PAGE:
Keep Art Alive :: Art by Loui Jover
“In my cinematic mind,
I see battles fought at sea.
I awake in dawn’s empire,
it must be lonely being,
you being me.“
About the song:
The Milkman’s Horse is the title of a Libertines track, released on their third album in September 2015. Carl Barat first revealed the track name an interview with Zane Lowe; when he told the presenter that The Libertines were working on new music, including tracks “Belly of the Beast” and “The Milkman’s Horse”. A later NME interview confirms that writing and singing duties were “split 50/50” between Doherty and Barat.
The song was first heard by fans when a demo was posted on 4th February 2015 on Peter’s YouTube account with the description:
“this is just guitar and Shane the engineer at Karma on drums.
I played it to Carlos – ‘quality control in a bandana and belt that doubles up as a knuckle duster’ – that he might consider it of sufficient overall merit to make play-offs in the competitive ‘the Libertines album sudden death shortlisty’
” the chorus has to go” says he
“what?” says I “the chorus has to go?”
“the chorus has to go.. no two ways about it me old mate. So say your goodbyes and lets see what I can come up with..” [clears throat]
and so the so and so came up with another ‘less supremes’ but equally supreme refrain. And the story continues…”
Since this demo, the song now has a completely new chorus written by Carl to replace the original that Pete half-inched from The Supremes’ ‘Where Did Our Love Go’ and The Four Tops’ ‘I Can’t Help Myself’. “Songs like ‘The Milkman’s Horse’ I thought were finished,” says Pete. “Then I’d give them to Carl and the pressure was on him to make them better. He really had to go all guns blazing, because there’s no point changing something unless you’re improving it. He really did us proud. He gave it a whopping great chorus, better than the Supremes rip-off it had before.”
NME review of the song:
“Probably the track that best sums up the 2015 incarnation of The Libertines. Slower-paced than their earlier material and built around a lilting melody that’s faintly reminiscent of ‘Creep’ by Radiohead, it’s got the best chorus on the record by a country mile and a feel that’s similar to the Manics and Suede in the late ’90s. By that, I mean it’s probably the most ‘comfortable’ the Libs have ever sounded. Lyrically, it’s wrapped up in despair though – there’s a great line from Pete about “battles fought at sea”, and how “it must be lonely being you being me”. He seemingly wrote the bones of the song a few months ago, as the video demo from his YouTube account below shows – although the chorus, which back then was too close to The Supremes’ ‘Where Did Our Love Go?’ for Carl to handle (“So the so and so came up with another ‘less Supremes’ but equally supreme refrain,” as Pete writes in the YouTube info box) takes it somewhere else entirely on the record. An anthem and a high-point of the album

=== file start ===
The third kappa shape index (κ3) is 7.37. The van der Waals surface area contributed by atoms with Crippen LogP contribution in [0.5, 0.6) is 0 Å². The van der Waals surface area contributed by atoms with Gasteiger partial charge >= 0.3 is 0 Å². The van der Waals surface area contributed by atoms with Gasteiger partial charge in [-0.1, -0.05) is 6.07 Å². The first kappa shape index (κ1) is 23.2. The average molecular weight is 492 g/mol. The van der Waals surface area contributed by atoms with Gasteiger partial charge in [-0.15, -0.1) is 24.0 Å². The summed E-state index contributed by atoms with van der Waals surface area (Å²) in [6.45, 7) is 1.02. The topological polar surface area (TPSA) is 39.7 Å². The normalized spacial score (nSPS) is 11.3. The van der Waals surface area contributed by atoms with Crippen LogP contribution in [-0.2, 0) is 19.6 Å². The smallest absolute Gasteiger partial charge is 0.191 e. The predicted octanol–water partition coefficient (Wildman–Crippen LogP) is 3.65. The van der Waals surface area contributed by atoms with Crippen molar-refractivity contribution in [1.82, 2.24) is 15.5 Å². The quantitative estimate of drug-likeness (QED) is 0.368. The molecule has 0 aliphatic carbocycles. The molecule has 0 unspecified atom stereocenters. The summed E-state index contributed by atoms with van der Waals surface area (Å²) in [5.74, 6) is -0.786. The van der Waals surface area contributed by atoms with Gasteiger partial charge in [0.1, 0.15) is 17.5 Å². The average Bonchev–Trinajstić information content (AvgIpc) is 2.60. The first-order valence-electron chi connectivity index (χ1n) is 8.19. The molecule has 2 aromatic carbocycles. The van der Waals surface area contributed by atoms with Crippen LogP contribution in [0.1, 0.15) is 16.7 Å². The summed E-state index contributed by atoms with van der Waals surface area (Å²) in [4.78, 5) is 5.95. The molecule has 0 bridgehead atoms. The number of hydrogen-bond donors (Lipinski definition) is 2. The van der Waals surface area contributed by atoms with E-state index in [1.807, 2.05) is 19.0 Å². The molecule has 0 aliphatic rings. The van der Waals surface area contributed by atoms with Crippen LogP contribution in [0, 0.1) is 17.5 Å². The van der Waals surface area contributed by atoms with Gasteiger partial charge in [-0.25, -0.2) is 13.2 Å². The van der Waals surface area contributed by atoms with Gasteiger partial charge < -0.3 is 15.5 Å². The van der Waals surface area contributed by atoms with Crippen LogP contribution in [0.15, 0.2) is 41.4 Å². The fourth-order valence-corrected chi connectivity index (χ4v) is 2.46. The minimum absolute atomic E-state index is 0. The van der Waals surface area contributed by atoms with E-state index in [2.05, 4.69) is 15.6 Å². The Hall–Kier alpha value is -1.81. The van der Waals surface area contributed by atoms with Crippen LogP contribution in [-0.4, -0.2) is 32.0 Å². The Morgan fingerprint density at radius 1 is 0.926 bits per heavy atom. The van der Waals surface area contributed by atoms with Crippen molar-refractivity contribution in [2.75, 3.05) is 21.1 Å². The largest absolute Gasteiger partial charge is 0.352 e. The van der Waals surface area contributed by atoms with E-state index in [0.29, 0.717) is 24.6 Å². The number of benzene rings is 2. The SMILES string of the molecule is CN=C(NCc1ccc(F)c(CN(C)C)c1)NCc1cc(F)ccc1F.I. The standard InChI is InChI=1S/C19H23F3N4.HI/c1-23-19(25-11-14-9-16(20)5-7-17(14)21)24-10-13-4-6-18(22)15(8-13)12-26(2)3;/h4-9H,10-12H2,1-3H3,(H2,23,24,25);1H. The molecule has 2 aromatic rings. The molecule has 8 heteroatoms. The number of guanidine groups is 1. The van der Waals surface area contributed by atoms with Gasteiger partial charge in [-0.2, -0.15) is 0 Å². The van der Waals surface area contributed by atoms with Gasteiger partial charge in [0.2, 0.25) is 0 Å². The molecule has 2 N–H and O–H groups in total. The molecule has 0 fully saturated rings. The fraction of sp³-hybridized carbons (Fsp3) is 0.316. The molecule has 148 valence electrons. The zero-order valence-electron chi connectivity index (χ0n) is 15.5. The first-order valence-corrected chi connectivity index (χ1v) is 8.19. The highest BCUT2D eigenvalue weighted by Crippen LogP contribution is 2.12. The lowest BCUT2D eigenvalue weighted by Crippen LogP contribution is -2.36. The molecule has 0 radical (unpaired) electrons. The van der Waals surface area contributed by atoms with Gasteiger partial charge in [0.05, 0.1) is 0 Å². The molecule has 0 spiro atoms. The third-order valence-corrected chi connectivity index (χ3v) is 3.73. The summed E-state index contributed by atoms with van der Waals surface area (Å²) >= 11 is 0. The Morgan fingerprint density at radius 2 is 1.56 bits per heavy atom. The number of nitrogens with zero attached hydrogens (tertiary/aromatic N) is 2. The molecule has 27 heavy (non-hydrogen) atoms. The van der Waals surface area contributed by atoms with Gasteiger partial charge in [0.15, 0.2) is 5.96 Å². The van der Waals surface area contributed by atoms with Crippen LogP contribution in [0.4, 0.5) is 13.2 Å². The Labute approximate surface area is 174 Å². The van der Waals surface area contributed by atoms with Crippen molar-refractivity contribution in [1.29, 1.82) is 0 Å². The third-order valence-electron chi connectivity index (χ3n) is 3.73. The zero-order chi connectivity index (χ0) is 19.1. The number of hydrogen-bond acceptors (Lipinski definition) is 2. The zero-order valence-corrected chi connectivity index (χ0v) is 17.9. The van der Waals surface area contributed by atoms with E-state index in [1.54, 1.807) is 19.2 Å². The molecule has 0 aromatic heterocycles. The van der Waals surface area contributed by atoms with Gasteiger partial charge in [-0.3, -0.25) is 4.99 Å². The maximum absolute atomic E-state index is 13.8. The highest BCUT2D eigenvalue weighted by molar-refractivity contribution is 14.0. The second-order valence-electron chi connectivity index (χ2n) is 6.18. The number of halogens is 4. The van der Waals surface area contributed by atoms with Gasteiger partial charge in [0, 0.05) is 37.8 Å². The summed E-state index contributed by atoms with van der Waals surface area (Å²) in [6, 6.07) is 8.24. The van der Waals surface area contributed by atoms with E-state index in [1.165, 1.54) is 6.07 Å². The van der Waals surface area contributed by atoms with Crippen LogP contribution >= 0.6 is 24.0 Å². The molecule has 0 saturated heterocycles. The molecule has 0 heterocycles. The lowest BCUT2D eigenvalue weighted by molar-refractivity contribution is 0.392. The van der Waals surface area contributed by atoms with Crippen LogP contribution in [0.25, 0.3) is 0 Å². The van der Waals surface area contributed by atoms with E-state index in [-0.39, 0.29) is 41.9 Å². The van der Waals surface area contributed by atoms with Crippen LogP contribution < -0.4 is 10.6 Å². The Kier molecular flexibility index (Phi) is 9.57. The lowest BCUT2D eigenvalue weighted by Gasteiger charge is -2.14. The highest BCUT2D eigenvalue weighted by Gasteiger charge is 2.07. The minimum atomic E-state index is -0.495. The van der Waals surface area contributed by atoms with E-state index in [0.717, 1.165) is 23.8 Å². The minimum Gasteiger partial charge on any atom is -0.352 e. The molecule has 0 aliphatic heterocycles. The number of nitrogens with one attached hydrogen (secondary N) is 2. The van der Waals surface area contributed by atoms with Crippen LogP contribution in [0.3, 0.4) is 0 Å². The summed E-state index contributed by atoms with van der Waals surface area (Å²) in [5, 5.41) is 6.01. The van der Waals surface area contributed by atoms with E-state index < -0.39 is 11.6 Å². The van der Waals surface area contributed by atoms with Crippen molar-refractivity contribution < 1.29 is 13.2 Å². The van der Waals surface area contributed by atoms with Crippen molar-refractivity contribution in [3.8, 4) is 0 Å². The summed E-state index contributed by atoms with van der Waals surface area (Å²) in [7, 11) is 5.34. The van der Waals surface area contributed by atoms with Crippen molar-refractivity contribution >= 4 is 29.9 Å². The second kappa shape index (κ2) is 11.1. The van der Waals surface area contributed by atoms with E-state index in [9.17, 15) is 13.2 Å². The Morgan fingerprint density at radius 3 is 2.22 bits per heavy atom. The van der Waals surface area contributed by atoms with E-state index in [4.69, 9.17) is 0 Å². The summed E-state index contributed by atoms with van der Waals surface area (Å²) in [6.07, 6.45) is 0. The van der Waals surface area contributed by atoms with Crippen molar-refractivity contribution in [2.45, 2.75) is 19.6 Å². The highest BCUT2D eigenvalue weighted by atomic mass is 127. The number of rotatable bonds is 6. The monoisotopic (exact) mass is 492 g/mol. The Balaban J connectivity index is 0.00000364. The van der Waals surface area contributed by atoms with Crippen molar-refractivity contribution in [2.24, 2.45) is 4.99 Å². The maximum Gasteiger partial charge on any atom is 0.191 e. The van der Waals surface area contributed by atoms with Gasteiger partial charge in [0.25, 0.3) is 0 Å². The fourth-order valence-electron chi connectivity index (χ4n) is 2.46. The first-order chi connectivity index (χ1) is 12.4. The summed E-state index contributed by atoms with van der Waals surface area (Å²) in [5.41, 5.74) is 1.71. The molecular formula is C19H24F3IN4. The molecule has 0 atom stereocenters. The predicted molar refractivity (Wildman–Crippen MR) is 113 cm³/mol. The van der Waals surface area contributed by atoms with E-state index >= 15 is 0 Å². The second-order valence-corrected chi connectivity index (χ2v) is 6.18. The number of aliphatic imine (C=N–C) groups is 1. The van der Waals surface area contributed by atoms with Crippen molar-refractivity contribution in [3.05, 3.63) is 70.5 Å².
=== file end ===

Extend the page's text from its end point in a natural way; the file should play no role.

This was my first listen favorite on the album, and now, after many listens, it is tied with “Anthem for Doomed Youth” as my favorite from 2015’s Anthems for Doomed Youth.
The song is melodic, pop-infused, and heavily reminiscent of 90’s Brit Pop (think Pulp and Blur specifically). I an also see NME’s comparison to Radiohead’s “Creep”, though I find this song to be much more lyrically hopeful, and sonically upbeat.
On a more personal note, this song hits on the parts of me, and my life, that are shadowed in loneliness and bittersweet love. When a dream you’ve held true starts to break, or a relationship starts to fall apart, there is this strange mash-up of feelings that come around – the sadness and isolation of not feeling understood (heartbreak is such a solitary thing), and the resentment and anger that bubbles up because you are disappointed – how can you not be? Possibility is turning to grains of sand that will soon wash away in the ocean, never to be seen again.
“What you’ve done,
get out of my dreams you scum –
they weren’t meant for anyone,
they weren’t meant for anyone but me.”
Those lyrics feel like walls going up and defenses cocking their guns and rounding up security to protect myself with. The dreams were not individual, no, they were meant to be shared – but now that they are gone, or nearly gone, it all becomes individual – the tears, the pain, the sleepless nights. The dreams were meant for more than just me, but this now, the pain of it all, is all mine.
The Milkman’s Horse (2015) :: The Libertines
from the album, Anthems for Doomed Youth